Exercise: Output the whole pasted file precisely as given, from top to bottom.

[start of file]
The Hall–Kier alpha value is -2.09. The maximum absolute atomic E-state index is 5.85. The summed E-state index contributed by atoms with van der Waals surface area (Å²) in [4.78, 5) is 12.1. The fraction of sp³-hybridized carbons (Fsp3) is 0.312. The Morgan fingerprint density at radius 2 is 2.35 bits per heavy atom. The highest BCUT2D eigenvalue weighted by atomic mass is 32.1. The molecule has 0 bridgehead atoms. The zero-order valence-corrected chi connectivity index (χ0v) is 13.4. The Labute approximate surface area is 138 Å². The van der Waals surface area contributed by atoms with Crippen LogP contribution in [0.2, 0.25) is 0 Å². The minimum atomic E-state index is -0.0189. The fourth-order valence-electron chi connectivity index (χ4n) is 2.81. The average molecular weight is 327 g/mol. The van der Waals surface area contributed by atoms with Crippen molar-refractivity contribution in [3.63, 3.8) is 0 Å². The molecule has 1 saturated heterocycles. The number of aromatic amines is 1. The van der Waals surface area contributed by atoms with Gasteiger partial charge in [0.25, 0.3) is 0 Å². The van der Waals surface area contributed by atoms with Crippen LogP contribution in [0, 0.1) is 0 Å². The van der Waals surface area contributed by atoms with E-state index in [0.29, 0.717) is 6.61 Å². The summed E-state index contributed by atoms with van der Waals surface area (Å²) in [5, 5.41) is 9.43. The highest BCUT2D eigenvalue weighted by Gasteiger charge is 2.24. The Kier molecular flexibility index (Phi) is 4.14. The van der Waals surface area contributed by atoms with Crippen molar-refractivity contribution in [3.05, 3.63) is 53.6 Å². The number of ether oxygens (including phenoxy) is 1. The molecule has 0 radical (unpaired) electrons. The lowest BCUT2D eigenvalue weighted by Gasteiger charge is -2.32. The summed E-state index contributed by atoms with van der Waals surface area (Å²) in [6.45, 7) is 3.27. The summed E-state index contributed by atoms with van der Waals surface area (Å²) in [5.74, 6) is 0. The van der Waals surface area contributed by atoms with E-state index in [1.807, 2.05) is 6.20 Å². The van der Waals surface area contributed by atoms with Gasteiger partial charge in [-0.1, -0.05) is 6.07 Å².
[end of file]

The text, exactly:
The Hall–Kier alpha value is -2.09. The maximum absolute atomic E-state index is 5.85. The summed E-state index contributed by atoms with van der Waals surface area (Å²) in [4.78, 5) is 12.1. The fraction of sp³-hybridized carbons (Fsp3) is 0.312. The Morgan fingerprint density at radius 2 is 2.35 bits per heavy atom. The highest BCUT2D eigenvalue weighted by atomic mass is 32.1. The molecule has 0 bridgehead atoms. The zero-order valence-corrected chi connectivity index (χ0v) is 13.4. The Labute approximate surface area is 138 Å². The van der Waals surface area contributed by atoms with Crippen LogP contribution in [0.2, 0.25) is 0 Å². The minimum atomic E-state index is -0.0189. The fourth-order valence-electron chi connectivity index (χ4n) is 2.81. The average molecular weight is 327 g/mol. The van der Waals surface area contributed by atoms with Crippen molar-refractivity contribution in [3.63, 3.8) is 0 Å². The molecule has 1 saturated heterocycles. The number of aromatic amines is 1. The van der Waals surface area contributed by atoms with Gasteiger partial charge in [0.25, 0.3) is 0 Å². The van der Waals surface area contributed by atoms with Crippen LogP contribution in [0, 0.1) is 0 Å². The van der Waals surface area contributed by atoms with E-state index in [0.29, 0.717) is 6.61 Å². The summed E-state index contributed by atoms with van der Waals surface area (Å²) in [5, 5.41) is 9.43. The highest BCUT2D eigenvalue weighted by Gasteiger charge is 2.24. The Kier molecular flexibility index (Phi) is 4.14. The van der Waals surface area contributed by atoms with Crippen molar-refractivity contribution in [3.05, 3.63) is 53.6 Å². The number of ether oxygens (including phenoxy) is 1. The molecule has 0 radical (unpaired) electrons. The lowest BCUT2D eigenvalue weighted by Gasteiger charge is -2.32. The summed E-state index contributed by atoms with van der Waals surface area (Å²) in [6.45, 7) is 3.27. The summed E-state index contributed by atoms with van der Waals surface area (Å²) in [5.74, 6) is 0. The van der Waals surface area contributed by atoms with E-state index in [1.807, 2.05) is 6.20 Å². The van der Waals surface area contributed by atoms with Gasteiger partial charge in [-0.1, -0.05) is 6.07 Å².